Related: When you have to take the fall
Look at technology interests, areas of study, or even outside interests. Does the person have varying interests and can converse about different topics? Do they tell stories, and make analogies from other disciplines to make a point? Do they communicate in jargon-free language you can understand?
As with any role, finding someone who is passionate and driven is important. Are they on-time for appointments? Did they email you the information you requested? Are they prepared and communicative? Are they eager to get started?
Hiring usually focuses on skills and very well-crafted resumés but why do you still find some duds now and then? By emphasizing personality, work ethics, and the ability to work with others, you can sift through the deluge of candidates and separate the wheat from the chaff for qualities that will surely serve your business better in the long run.
Related: When clients don’t pay
Read this far? Grab my newsletter!
Stumbling onto 800-CEO-Read, and their top books feature, I found Brogan and Smith’s work. Brogan’s blog intrigued me enough so I walked down to the Strand here in NYC to pick up a copy.
What I found was an excellent introduction to the nebulous world of social media marketing, where you find all sorts of advice and suggestions on how to engage your target audience. If you’re feeling like an ignoramus on matters of social media, Trust Agents is a great place to start and will give you ideas of how to ‘humanize’ your digital connections.
The authors illustrate the Trust Agent idea with Comcast Cares for example and how they engaged customers, and what worked so well for them. Or Gary Vaynerchuk and his game changing Wine Library TV about wine. He also emphasizes that building relationships online is a lot like building relationships in the real world a la Keith Ferrazzi of Never Eat Alone fame. Engage in meaningful ways with people, don’t market to them. Share valuable tidbits, and the community will reward you tenfold.
A ‘trust agent’ lives by six principles:
The book is excellent. Put it on your holiday list.
I’ll be one of two speakers at the next Seattle Web Technology Bi-Weekly Meet up on Nov 21 at the Citrus Lounge.
They’ve sexed it up a little by calling it a face-off between Windows Azure and Amazon EC2 (no prizes for guessing which side I represent) but really it’s going to be a primer on the Platform-as-a service and Infrastructure-as-a-service models. I expect some lively discussions during Q&A.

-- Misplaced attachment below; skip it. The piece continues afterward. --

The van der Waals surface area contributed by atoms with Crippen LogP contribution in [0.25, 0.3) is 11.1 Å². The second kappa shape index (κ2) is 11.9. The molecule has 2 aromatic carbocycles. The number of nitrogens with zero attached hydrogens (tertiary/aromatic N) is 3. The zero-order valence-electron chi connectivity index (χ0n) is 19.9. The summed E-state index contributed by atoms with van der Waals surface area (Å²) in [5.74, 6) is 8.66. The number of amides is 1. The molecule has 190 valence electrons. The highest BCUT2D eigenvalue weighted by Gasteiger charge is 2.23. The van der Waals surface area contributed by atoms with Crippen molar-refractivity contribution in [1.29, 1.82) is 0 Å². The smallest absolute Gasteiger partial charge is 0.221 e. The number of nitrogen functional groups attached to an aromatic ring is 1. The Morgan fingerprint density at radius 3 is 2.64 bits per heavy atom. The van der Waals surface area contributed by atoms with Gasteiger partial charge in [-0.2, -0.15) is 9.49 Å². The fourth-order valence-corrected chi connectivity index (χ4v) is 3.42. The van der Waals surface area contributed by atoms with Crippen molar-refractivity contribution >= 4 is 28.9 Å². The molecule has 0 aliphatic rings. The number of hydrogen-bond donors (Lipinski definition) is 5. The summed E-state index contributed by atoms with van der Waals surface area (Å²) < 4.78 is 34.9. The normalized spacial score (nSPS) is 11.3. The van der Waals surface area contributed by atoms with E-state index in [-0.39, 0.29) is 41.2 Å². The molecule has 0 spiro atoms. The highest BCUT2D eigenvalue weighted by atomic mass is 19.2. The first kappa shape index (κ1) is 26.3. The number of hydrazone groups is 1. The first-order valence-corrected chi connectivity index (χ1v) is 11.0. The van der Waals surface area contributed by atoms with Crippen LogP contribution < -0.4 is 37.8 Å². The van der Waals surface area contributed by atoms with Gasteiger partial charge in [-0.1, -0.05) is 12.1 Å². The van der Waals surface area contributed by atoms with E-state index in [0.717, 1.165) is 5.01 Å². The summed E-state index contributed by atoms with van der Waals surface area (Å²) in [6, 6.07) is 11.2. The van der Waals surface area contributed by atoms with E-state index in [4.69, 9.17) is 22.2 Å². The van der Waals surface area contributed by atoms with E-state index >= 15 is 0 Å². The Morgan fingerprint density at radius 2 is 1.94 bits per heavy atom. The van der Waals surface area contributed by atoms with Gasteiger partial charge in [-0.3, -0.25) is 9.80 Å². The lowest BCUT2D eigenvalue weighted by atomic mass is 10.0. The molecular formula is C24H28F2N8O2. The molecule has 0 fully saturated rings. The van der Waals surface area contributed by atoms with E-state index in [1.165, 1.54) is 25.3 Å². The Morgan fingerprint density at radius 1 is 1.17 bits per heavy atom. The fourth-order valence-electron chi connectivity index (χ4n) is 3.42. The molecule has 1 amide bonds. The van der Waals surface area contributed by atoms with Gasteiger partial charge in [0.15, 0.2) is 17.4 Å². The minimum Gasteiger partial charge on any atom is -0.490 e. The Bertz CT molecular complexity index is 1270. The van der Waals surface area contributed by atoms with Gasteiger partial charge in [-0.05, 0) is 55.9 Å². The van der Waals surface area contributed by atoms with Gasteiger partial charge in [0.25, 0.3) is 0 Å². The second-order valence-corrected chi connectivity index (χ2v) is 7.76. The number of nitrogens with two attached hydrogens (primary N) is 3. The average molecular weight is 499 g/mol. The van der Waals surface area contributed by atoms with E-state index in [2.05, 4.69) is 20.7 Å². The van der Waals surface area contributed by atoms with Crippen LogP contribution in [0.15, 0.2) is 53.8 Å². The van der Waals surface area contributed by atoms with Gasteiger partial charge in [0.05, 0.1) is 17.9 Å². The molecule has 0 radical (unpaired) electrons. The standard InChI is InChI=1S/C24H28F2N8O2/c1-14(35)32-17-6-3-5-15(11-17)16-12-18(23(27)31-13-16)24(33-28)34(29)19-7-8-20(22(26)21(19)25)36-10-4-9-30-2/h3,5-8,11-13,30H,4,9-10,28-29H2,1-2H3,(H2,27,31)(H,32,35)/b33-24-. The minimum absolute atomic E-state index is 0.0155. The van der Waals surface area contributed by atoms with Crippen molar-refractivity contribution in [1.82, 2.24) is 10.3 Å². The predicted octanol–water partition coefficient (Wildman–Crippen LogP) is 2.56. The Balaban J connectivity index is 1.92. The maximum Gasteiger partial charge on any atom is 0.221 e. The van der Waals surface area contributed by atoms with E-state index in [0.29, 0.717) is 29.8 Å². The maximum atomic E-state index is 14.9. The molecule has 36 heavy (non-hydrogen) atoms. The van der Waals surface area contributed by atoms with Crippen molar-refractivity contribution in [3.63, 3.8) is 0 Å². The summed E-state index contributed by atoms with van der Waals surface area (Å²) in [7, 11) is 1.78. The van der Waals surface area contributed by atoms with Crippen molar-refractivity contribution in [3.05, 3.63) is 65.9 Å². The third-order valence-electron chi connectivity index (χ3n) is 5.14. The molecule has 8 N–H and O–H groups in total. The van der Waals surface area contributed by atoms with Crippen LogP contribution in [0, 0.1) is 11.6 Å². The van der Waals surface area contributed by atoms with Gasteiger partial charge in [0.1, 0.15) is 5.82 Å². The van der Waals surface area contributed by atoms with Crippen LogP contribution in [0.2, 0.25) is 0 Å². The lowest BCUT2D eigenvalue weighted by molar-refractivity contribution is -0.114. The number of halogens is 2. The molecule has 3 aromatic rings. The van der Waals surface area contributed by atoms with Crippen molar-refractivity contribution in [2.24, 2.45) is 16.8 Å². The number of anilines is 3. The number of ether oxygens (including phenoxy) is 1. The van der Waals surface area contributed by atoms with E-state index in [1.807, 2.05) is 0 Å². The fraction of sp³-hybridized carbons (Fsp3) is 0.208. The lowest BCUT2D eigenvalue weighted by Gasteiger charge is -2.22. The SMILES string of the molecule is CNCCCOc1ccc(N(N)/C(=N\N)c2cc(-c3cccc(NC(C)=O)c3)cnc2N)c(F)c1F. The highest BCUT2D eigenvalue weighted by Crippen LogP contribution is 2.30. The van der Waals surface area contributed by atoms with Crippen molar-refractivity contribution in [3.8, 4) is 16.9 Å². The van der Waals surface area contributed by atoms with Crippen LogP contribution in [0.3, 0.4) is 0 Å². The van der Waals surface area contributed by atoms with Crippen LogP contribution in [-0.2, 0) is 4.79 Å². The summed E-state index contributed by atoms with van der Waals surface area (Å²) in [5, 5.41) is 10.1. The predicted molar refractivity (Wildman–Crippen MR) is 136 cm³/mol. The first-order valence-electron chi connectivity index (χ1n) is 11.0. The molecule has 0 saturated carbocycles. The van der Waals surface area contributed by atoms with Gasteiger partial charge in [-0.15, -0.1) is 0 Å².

I’ll be covering questions such as what cloud computing is, what EC2 provides, what is datacenter automation and the differences between a standard datacenter liks Rackspace and Amazon EC2. Meanwhile you folks who’ve large investments in say EXCHANGE servers will be able to pose questions to Marcus Wendt of Composite C1.
It’s Amex sponsored and you’ll get a ticket good for a beer or a Citrus signature drink with which you can get cozy and warm up by the fireplace while Marcus and I are beamed through a flat screen with our respective presentations. If you’re in Seattle drop in. I hope to see you or at least, hear you there.
No Nonsense, Readable, Practical, and Compact
I like that this book is small; 150 pages means you can carry it easily. It’s also very no nonsense. It does not dig too deeply into theory unless it directly relates to your day-to-day needs. And those needs probably cluster heavily around optimizing SQL queries, as those pesky developers are always breaking things 😉
Jokes aside, this new book out on Oracle Press is a very readable volume. Bradford has drawn directly from real-world experience to give you the right bite size morsels you need in your day-to-day MySQL activities.
There’s much more we can do to speed things up, if we only turn over the right stones. Whether you’re using WordPress or not, many of these principals can be applied. However we’ll use WordPress as our test case.